February 2-8, 2016
- See Dave Cormier's very short YouTube video, "Success in a MOOC." It will give you a great idea about how you might approach an open course like this one.
- Read Bandstra's introductory chapter, or the introductory chapter(s) in your textbook of choice (whatever chapters talk about the shape and content of the Hebrew Bible, and about its "composition history" in broad strokes). If you're feeling crazy, you might look at Bandstra's concluding chapter, "After the Hebrew Bible," as it gets into books that are part of the Roman Catholic and Orthodox canons but not part of the Protestant canon, plus the Dead Sea Scrolls, New Testament, and some other stuff.
- View or listen to the two-part lecture, "Introducing the Tanak A" and "Introducing the Tanak B." View on YouTube, or get them as MP3s back at the OOTLE15 site. (Weekly lectures will normally be in two parts, each part about 25-30 minutes in length.) Sound quality is uneven on some of these early efforts on my part, but they are audible, and it gets better.
OOTLE16 Week One Treasure Hunt!
See how many of these you can do:
- Orient Yourself: If you haven't already, follow our instructions to "Get Involved" with OOTLE16, creating a blog and a Twitter account, and signing up to participate. Browse around this site, including our Twitter feed, and our learners' blog posts so far at our aggregation page.
- Declare Yourself: On your blog, respond in some way to this week's resources: What surprises did they hold for you? What, if anything, bothers you? What excites you? What further questions do you have now about the Hebrew Bible/Old Testament that you did not have before engaging this week's resources? (Remember to tag your post with the "ootle16" tag, so that your post appears in our aggregation page!)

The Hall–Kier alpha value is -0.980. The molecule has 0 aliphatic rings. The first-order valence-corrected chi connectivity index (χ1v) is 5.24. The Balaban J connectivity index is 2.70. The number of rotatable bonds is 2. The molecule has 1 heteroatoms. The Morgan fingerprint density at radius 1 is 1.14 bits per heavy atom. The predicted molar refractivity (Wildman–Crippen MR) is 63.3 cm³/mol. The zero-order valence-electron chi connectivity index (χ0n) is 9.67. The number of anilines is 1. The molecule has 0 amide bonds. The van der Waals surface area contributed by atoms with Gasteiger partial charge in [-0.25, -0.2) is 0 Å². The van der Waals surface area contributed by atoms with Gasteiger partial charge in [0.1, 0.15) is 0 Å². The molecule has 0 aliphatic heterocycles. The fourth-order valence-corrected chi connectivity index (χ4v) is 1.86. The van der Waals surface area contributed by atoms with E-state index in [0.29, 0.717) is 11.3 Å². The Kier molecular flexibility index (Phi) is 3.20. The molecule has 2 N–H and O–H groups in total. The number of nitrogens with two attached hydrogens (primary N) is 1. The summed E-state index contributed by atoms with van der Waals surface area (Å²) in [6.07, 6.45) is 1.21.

- Make Connections: Visit the aggregation page, and find some posts that look interesting to you. Visit those blog posts, and make comments: ask questions, thank the writer for their insights, start a conversation.
- Housewarm your blog! If you haven't already, write some information into your About page on your blog. Even if you use a pseudonym and avoid including identifiable information, you can communicate some of your loves and interests.
- Housewarm your Twitter! If your avatar is still the "Egg," replace it with a photograph or some other image. Not sure where to find images that you're allowed to use? Start with sites like Public Domain Images. Also remember to write up your short bio. Want to take it further?
- "Follow" someone else who is participating in OOTLE16.
- Retweet somebody else's tweet.
- @-mention ("at-mention") somebody else in a tweet.
- Promote somebody else's blog post by writing a tweet that includes that post's URL (web address). Remember also to use our course hashtag, #ootle16.
- Invite a friend: Know anybody who is "Hebrew Bible curious"? Let them know we're here, and help them get started.
Biblical Scholar OOTLE16 Hangouts!
Beginning in our second week (hopefully), I plan to start interviewing other biblical scholars in a series of Google Hangouts. You will be invited to watch and listen in real time, sharing questions and comments with us via Twitter. Or, you can watch and listen to the recorded Hangout later.
On weeks when we do not have an interview lined up, maybe we can invite learners to "Hangout" as a kind of "office hours." Stay tuned for more information.